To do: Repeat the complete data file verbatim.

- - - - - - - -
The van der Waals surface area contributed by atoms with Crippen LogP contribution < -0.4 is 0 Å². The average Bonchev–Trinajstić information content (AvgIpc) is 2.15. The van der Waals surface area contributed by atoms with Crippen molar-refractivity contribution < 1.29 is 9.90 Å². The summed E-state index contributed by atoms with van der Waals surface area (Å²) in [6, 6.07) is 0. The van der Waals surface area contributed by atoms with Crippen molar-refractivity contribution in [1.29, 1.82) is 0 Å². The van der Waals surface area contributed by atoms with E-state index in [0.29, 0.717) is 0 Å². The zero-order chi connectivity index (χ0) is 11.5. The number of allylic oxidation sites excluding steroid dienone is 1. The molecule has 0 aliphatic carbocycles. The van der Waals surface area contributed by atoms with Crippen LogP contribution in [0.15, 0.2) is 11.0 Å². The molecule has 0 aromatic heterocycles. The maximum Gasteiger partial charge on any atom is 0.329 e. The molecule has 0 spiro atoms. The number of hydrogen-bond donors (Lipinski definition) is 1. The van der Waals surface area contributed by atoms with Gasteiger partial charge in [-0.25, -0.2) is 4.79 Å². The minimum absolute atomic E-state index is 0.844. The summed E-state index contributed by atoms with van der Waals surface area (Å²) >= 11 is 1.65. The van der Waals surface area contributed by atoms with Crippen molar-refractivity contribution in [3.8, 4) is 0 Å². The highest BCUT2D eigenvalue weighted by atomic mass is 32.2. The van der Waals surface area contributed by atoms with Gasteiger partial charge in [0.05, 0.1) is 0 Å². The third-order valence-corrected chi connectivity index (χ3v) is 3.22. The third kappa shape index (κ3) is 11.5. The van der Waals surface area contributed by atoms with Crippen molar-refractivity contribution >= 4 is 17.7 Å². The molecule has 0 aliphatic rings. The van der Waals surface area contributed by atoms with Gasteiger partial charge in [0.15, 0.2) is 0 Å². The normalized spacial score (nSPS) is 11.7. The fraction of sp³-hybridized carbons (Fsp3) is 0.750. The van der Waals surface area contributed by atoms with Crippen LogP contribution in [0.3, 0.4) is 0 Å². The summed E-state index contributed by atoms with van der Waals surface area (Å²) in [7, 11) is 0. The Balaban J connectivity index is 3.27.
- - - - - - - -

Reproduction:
The van der Waals surface area contributed by atoms with Crippen LogP contribution < -0.4 is 0 Å². The average Bonchev–Trinajstić information content (AvgIpc) is 2.15. The van der Waals surface area contributed by atoms with Crippen molar-refractivity contribution < 1.29 is 9.90 Å². The summed E-state index contributed by atoms with van der Waals surface area (Å²) in [6, 6.07) is 0. The van der Waals surface area contributed by atoms with Crippen molar-refractivity contribution in [1.29, 1.82) is 0 Å². The van der Waals surface area contributed by atoms with E-state index in [0.29, 0.717) is 0 Å². The zero-order chi connectivity index (χ0) is 11.5. The number of allylic oxidation sites excluding steroid dienone is 1. The molecule has 0 aliphatic carbocycles. The van der Waals surface area contributed by atoms with Crippen LogP contribution in [0.15, 0.2) is 11.0 Å². The molecule has 0 aromatic heterocycles. The maximum Gasteiger partial charge on any atom is 0.329 e. The molecule has 0 spiro atoms. The number of hydrogen-bond donors (Lipinski definition) is 1. The van der Waals surface area contributed by atoms with Gasteiger partial charge in [-0.25, -0.2) is 4.79 Å². The minimum absolute atomic E-state index is 0.844. The summed E-state index contributed by atoms with van der Waals surface area (Å²) >= 11 is 1.65. The van der Waals surface area contributed by atoms with Crippen molar-refractivity contribution in [3.8, 4) is 0 Å². The highest BCUT2D eigenvalue weighted by atomic mass is 32.2. The van der Waals surface area contributed by atoms with Gasteiger partial charge in [0.05, 0.1) is 0 Å². The third-order valence-corrected chi connectivity index (χ3v) is 3.22. The third kappa shape index (κ3) is 11.5. The van der Waals surface area contributed by atoms with Crippen molar-refractivity contribution >= 4 is 17.7 Å². The molecule has 0 aliphatic rings. The van der Waals surface area contributed by atoms with Gasteiger partial charge in [0.15, 0.2) is 0 Å². The normalized spacial score (nSPS) is 11.7. The fraction of sp³-hybridized carbons (Fsp3) is 0.750. The van der Waals surface area contributed by atoms with Crippen LogP contribution in [0.3, 0.4) is 0 Å². The summed E-state index contributed by atoms with van der Waals surface area (Å²) in [7, 11) is 0. The Balaban J connectivity index is 3.27.